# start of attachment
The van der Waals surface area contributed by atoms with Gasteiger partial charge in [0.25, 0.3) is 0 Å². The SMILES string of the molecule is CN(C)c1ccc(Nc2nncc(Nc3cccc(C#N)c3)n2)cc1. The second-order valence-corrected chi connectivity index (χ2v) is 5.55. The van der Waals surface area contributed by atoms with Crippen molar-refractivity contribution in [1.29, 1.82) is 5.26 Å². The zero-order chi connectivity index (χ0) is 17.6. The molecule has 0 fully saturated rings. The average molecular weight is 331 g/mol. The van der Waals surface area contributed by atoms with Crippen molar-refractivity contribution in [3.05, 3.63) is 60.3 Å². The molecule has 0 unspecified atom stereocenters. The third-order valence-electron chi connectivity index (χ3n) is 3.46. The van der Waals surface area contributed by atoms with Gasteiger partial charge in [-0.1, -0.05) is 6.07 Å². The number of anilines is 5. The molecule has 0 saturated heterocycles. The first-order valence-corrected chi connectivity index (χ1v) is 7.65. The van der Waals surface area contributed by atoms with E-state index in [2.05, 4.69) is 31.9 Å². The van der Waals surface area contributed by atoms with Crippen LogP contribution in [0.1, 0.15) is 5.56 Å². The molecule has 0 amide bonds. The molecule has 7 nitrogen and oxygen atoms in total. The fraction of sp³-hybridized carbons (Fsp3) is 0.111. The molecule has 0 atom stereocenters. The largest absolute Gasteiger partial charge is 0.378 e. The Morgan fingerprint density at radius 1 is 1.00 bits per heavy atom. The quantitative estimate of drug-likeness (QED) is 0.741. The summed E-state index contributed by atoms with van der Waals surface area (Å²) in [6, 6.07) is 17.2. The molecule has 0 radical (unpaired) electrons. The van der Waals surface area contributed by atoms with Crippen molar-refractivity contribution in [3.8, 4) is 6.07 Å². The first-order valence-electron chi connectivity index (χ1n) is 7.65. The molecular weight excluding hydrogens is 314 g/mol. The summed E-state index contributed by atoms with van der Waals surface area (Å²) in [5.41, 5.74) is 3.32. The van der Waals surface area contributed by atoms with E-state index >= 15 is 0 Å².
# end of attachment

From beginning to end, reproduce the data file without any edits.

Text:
The van der Waals surface area contributed by atoms with Gasteiger partial charge in [0.25, 0.3) is 0 Å². The SMILES string of the molecule is CN(C)c1ccc(Nc2nncc(Nc3cccc(C#N)c3)n2)cc1. The second-order valence-corrected chi connectivity index (χ2v) is 5.55. The van der Waals surface area contributed by atoms with Crippen molar-refractivity contribution in [1.29, 1.82) is 5.26 Å². The zero-order chi connectivity index (χ0) is 17.6. The molecule has 0 fully saturated rings. The average molecular weight is 331 g/mol. The van der Waals surface area contributed by atoms with Crippen molar-refractivity contribution in [3.05, 3.63) is 60.3 Å². The molecule has 0 unspecified atom stereocenters. The third-order valence-electron chi connectivity index (χ3n) is 3.46. The van der Waals surface area contributed by atoms with Gasteiger partial charge in [-0.1, -0.05) is 6.07 Å². The number of anilines is 5. The molecule has 0 saturated heterocycles. The first-order valence-corrected chi connectivity index (χ1v) is 7.65. The van der Waals surface area contributed by atoms with E-state index in [2.05, 4.69) is 31.9 Å². The van der Waals surface area contributed by atoms with Crippen LogP contribution in [0.1, 0.15) is 5.56 Å². The molecule has 0 amide bonds. The molecule has 7 nitrogen and oxygen atoms in total. The fraction of sp³-hybridized carbons (Fsp3) is 0.111. The molecule has 0 atom stereocenters. The largest absolute Gasteiger partial charge is 0.378 e. The Morgan fingerprint density at radius 1 is 1.00 bits per heavy atom. The quantitative estimate of drug-likeness (QED) is 0.741. The summed E-state index contributed by atoms with van der Waals surface area (Å²) in [6, 6.07) is 17.2. The molecule has 0 radical (unpaired) electrons. The van der Waals surface area contributed by atoms with Crippen molar-refractivity contribution in [3.8, 4) is 6.07 Å². The first-order valence-electron chi connectivity index (χ1n) is 7.65. The molecular weight excluding hydrogens is 314 g/mol. The summed E-state index contributed by atoms with van der Waals surface area (Å²) in [5.41, 5.74) is 3.32. The van der Waals surface area contributed by atoms with E-state index >= 15 is 0 Å².